There were some expectations in Ireland that King James I of England, who also had the position of King james VI of Scotland, would be sympathetic to Catholics when he succeeded to the throne of England & Ireland in 1603. He was a son of the Catholic Mary Queen of Scots and indeed succeeded her as King James VI of Scotland in 1567. As King James VI of Scotland he had received financial aid from Pope Clement VIII and had also received the backing of Pope Clement VIII in his campaign to become King of England & Ireland as well as Scotland. One of the conditions of the support of Rome was that James I would not persecute Catholics but he reneged on this promise.  Rev C Meehan in his book on the Earls O’Neill & O’Donel10 outlined the religious situation in Ireland during the early reign of King James 1:

But, priests and people had formed the most erroneous ideal of King James; for they persuaded themselves, that the son of a mother whose blood sealed her devotion to the Catholic religion must have large sympathies with the professors of that faith ..... But pope and clergy were speedily undeceived, and taught that the monarch, from whom they hoped to receive so great benefit, was utterly destitute of principle, and faithless to his word”.

The article goes on to describe the situation in Waterford in early 1603 when the people and the clergy attempted to seize back the Catholic churches:

“Meanwhile, intelligence reached Mountjoy [Lord Deputy of Ireland], from Waterford, Limerick, Cork, and elsewhere, that the cathedrals, churches, and oratories had been seized by the people and clergy, and that father White, vicar-apostolic of Waterford and Lismore, had, with approbation of the towns-people, and Nicholas Walsh, chief justice of the king’s bench, inaugurated this new state of things; hallowing St. Patrick’s on 11th April, the church of the Trinity on the day following, and singing High Mass there on Wednesday in Passion week”.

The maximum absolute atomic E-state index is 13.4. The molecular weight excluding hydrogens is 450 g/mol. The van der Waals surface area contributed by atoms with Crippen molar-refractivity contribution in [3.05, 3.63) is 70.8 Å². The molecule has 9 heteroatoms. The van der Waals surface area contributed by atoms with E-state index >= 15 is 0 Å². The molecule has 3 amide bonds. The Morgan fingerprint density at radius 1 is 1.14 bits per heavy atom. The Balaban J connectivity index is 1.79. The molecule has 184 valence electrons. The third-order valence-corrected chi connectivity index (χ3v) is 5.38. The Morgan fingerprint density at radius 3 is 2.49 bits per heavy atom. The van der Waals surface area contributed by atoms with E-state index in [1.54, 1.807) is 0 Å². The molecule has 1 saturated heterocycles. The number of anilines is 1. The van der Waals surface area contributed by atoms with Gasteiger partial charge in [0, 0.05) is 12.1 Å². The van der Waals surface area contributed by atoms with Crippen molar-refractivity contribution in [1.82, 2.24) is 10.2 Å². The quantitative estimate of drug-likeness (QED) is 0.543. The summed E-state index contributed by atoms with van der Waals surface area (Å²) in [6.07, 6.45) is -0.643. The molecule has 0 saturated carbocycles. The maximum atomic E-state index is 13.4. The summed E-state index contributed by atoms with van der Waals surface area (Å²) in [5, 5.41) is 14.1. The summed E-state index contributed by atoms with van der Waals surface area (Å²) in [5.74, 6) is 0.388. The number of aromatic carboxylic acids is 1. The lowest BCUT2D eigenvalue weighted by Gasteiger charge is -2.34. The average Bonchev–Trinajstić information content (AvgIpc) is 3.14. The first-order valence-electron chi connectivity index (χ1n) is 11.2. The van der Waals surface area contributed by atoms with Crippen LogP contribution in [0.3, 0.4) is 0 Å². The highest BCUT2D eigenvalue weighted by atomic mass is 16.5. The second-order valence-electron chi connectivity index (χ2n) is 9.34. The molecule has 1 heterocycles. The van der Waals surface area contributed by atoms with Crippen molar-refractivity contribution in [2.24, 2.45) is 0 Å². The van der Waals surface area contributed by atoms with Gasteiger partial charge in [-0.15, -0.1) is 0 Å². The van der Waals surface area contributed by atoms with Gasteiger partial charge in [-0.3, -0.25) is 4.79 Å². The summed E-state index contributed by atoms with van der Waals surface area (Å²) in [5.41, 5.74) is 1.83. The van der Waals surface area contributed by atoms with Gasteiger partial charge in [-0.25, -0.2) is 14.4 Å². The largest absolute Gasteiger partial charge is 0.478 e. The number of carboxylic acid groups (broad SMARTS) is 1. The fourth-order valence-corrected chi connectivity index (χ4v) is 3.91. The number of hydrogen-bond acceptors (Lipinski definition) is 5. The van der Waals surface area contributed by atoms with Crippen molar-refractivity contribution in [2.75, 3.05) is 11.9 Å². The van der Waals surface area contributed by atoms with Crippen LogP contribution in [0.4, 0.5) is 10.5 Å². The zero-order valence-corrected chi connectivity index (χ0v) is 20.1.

The above events alarmed Deputy Mountjoy and on the 4th May 1603 he arrived in Waterford at the head of an army of 5000 soldiers. The citizens at first refused to allow the troops to enter the town but after a sequence of events, including a threat by Mountjoy to kill Father White, Waterford eventually relented and Mountjoy’s army entered the town as described by Meehan:

The third of May, Mountjoy’s army entered Waterford; the citizens repeated their oath of allegiance; and the churches were made over to the Protestants, who, from the smallness of their numbers, had no real need of any such accommodation. From Waterford the lord deputy despatched letters to some of the other towns, commanding the Catholics to close the churches.”

The decade from 1603 was a comparatively peaceful period in Ireland and Sir Nicholas Walsh spent the earlier part of the decade providing Lord Deputy Mountjoy with legal advice in the prosecution of leading rebels in Munster area. In 1605 Walsh obtained by patent various additional estates in Kilkenny and Waterford some of which were limited to what was known as “tail male” (ie male descendants only) and the remainder limited to his son Nicholas Walsh Jnr also in “tail male”. The Ormond Papers5 also reference a number of land transactions involving Walsh in the period up to 1609 which confirms the importance of the relationship between the now Sir Nicholas Walsh Snr and the Ormond dynasty. The various judicial positions of Walsh put him in an ideal position to monitor land movements and problematic land holdings. He would have been aware of the difficulties being encountered by Sir Walter Raleigh in his estates around Youghal which was just across the harbour from his Kinsalebeg land holdings.